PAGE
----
Nightingale Recovery Project
Nightingales are among our most loved and iconic species. Their beautiful and melodious song has inspired poets, musicians and artists for hundreds of years. Long distant migrants, they arrive in south east Britain in April, where they breed before returning to West Africa in August.
Nightingales in decline
Despite the celebrated place they hold in our culture, nightingales are on the decline. In Hampshire, the nightingale has declined by 80% since the 1980s. During the most recent BTO survey, the population had dropped to 61 – 65 pairs and their overall range fell by three quarters. There’s strong evidence that the loss of scrub habitat, particularly due to development and land use changes, and grazing by deer, have led to a significant drop in nightingale numbers.
This is something that’s sadly been replicated across the country – our nightingales are in crisis and need our help.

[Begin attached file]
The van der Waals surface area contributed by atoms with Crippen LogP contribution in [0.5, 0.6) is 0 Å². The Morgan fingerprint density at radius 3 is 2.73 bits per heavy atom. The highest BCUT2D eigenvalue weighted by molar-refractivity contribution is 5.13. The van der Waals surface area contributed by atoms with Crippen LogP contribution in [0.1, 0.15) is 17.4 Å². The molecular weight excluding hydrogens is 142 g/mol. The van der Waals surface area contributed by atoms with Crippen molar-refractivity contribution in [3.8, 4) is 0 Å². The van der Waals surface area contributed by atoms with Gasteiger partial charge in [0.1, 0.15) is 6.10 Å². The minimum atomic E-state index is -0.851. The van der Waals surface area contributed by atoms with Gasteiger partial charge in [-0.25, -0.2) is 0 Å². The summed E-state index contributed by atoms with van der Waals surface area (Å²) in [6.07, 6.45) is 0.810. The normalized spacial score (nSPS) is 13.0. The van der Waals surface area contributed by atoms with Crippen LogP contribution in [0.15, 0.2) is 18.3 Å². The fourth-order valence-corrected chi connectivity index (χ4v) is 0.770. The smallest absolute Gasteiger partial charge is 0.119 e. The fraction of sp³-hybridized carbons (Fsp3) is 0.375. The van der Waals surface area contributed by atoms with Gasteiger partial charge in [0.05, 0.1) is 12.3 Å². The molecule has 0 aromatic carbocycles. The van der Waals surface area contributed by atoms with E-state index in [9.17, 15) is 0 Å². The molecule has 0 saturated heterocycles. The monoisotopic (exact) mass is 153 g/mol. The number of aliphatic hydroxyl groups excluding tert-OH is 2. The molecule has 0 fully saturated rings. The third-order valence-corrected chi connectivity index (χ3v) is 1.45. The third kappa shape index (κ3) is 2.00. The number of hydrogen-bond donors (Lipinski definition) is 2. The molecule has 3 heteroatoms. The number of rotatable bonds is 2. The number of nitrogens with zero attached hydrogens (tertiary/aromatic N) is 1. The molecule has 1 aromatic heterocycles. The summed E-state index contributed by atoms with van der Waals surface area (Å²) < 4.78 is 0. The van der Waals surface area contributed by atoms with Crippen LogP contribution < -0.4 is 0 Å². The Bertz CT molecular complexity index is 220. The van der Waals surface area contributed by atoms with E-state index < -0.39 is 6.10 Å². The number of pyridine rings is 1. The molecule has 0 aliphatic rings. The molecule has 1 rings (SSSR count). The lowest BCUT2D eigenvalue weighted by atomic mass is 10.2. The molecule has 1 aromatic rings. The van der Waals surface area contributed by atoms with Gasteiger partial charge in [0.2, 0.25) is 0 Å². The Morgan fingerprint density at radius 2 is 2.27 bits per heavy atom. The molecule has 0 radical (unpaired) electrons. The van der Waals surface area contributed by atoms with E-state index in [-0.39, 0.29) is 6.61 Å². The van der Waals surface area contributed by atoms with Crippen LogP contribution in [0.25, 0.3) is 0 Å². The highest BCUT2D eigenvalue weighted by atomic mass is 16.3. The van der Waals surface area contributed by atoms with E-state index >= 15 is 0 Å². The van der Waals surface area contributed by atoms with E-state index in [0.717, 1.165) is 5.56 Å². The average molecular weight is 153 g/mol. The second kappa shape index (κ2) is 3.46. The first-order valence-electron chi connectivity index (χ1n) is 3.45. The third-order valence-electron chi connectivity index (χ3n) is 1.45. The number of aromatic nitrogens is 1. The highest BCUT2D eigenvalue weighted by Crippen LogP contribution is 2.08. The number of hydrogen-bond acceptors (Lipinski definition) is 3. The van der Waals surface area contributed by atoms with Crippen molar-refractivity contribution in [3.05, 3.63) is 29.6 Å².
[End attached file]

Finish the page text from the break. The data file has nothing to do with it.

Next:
Saving our nightingales
We’re working with the British Trust for Ornithology and Hampshire Ornithological Society to organise volunteers to carry out surveys in Hampshire and on the Isle of Wight during the nightingale’s breeding season to find out where the birds are nesting and which areas need protection.
To help establish the locations and number of breeding territories of our local nightingales, we are carrying out a survey of areas of suitable habitat in Hampshire and the Isle of Wight during the 2018 breeding season.
Recent research suggests that only unpaired males sing during the darkest hours of the night, whereas all territorial males sing in the daytime, especially at dawn and dusk to protect their territory. By identifying the proportion of night and daytime singers, we may be able to learn more about the numbers and ditribution of breeding pairs.
Armed with that information we will engage with local landowners and work with them support nightingales on their land.